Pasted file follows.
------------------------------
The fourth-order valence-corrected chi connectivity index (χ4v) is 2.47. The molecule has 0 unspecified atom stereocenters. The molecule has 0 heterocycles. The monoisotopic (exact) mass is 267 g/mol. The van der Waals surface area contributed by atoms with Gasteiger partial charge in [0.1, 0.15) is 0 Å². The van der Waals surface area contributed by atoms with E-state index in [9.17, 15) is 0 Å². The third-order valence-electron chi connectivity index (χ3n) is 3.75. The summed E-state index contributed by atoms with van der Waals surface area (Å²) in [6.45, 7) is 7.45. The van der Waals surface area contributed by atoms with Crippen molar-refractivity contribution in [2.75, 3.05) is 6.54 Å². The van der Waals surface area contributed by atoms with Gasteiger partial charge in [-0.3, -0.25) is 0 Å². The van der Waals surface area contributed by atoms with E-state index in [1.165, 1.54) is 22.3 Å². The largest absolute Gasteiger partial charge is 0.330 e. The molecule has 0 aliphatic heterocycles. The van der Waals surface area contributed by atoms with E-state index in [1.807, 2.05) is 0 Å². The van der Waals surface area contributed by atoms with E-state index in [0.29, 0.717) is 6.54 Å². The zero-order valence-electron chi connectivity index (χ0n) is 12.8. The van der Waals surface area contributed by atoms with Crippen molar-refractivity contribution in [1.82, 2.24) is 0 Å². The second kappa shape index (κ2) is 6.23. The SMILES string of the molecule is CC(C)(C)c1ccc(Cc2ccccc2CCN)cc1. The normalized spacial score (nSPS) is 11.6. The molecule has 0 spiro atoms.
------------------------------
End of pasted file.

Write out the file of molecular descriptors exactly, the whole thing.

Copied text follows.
The fourth-order valence-corrected chi connectivity index (χ4v) is 2.47. The molecule has 0 unspecified atom stereocenters. The molecule has 0 heterocycles. The monoisotopic (exact) mass is 267 g/mol. The van der Waals surface area contributed by atoms with Gasteiger partial charge in [0.1, 0.15) is 0 Å². The van der Waals surface area contributed by atoms with E-state index in [9.17, 15) is 0 Å². The third-order valence-electron chi connectivity index (χ3n) is 3.75. The summed E-state index contributed by atoms with van der Waals surface area (Å²) in [6.45, 7) is 7.45. The van der Waals surface area contributed by atoms with Crippen molar-refractivity contribution in [2.75, 3.05) is 6.54 Å². The van der Waals surface area contributed by atoms with Gasteiger partial charge in [-0.3, -0.25) is 0 Å². The van der Waals surface area contributed by atoms with E-state index in [1.165, 1.54) is 22.3 Å². The largest absolute Gasteiger partial charge is 0.330 e. The molecule has 0 aliphatic heterocycles. The van der Waals surface area contributed by atoms with E-state index in [1.807, 2.05) is 0 Å². The van der Waals surface area contributed by atoms with E-state index in [0.29, 0.717) is 6.54 Å². The zero-order valence-electron chi connectivity index (χ0n) is 12.8. The van der Waals surface area contributed by atoms with Crippen molar-refractivity contribution in [1.82, 2.24) is 0 Å². The second kappa shape index (κ2) is 6.23. The SMILES string of the molecule is CC(C)(C)c1ccc(Cc2ccccc2CCN)cc1. The normalized spacial score (nSPS) is 11.6. The molecule has 0 spiro atoms.